This weekend I had the rare opportunity of seeing an early screening of Richard Beymer’s new but still-in-the-works-documentary A Film of David Lynch Following His Master’s Footsteps.
The documentary consists of Richard following the iconic director/writer/painter/musician David Lynch as he journeyed through India in December 2009 while looking for inspiration for his own documentary on the Maharishi Mahesh Yogi, founder of Transcendental Meditation (TM).
After a clip from the Maharishi’s visit to the Merv Griffin show during the 70’s, the film begins in Fairfield, Iowa as David speaks with a local radio station about his upcoming trip and his adoration for TM. As noted in David’s book Catching the Big Fish, TM plays a huge part in his life and has for the last 40 years or so.
After arriving in India, David humorously settles into his hotel room while the hotel staff asks him an endless list of questions, including his home address which he can barely remember. Desperate to find a match to light his smoke and clearly annoyed with these inconveniences, the journey starts with a private look into what David’s life might be like behind closed doors.
Visiting a small hut in the Himalayas where the Maharishi sat in silence for two years, David is clearly in awe with his bright eyes and “golly gee whiz” attitude. The crew moves on through India for the next 15 days seeing sights such as a new temple built by the TM movement and the sight of the Maharishi’s first public speech on TM.
Visually the film is quite stimulating as David and crew trek through crowded Indian communities, helicopter over the Himalayas and marvel at so many breathtaking sights- all the while savoring precious sleep, Coca-Colas and cookies.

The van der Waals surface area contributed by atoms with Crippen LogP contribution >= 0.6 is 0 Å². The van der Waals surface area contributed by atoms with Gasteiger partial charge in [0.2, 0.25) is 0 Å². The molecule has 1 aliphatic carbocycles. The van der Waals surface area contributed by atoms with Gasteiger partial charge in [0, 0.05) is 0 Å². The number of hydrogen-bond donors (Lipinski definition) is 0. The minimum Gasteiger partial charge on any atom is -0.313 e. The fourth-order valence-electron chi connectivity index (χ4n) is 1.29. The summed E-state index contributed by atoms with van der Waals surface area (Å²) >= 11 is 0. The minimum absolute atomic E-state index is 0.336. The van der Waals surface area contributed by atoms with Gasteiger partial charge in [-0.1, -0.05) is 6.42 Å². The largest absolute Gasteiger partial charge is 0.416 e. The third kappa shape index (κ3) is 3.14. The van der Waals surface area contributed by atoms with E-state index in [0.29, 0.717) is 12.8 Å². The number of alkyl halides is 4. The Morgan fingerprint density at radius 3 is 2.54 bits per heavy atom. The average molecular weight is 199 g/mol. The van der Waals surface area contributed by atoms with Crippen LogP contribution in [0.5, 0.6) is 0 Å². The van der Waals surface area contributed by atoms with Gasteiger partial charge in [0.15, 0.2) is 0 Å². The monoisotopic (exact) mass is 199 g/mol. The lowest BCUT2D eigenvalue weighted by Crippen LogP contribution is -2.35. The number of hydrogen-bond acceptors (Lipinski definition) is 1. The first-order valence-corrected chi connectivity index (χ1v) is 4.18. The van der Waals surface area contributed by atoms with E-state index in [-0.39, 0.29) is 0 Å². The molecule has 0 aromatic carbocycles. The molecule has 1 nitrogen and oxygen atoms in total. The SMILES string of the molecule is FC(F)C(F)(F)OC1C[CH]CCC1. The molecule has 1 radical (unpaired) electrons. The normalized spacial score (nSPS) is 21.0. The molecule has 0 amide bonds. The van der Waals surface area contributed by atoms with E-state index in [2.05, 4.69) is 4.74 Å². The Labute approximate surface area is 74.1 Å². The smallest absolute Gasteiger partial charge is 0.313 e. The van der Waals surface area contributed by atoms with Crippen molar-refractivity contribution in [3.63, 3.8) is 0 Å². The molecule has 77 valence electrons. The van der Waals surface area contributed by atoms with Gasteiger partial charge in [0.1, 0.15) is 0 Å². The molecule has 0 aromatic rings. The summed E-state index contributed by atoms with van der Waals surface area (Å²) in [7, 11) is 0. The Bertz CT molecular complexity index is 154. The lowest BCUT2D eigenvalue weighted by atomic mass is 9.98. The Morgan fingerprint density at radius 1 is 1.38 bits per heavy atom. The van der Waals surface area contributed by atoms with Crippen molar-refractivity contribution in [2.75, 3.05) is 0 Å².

While this was an early screening, Richard asked for feedback from the audience afterwards in a Q+A session. Some of the crowd wanted more of a background story or explanation on the fundamentals of TM, but I felt that the film is basically about David’s pilgrimage and should remain that way. I also feel that this film is going to appeal to a small niche audience which will consist of hardcore Lynch devotees or perhaps TM enthusiasts, or even those looking for more information on either matter.
I felt like the film ran ten minutes too long, and would benefit by more Lynch voice overs. I also thought that this documentary could be a good companion piece to Lynch’s Catching the Big Fish. Perhaps even melding some of the audio book into the film would connect a few missing links.
Overall an entertaining and insightful look into a unique pilgrimage, and definitely more personable than the prior Lynch documentary Lynch: One.
It was definitely an honor to stay after the film and chat with Richard about this film, his time on Twin Peaks and his prior short film/documentary Here We Are One More Time. Many thanks to Richard and Producer Rob Wilson for sharing the film and entertaining my feedback and questions, it was sincerely appreciated.
The survey says…3 stars out of 5 (atleast the cut I saw)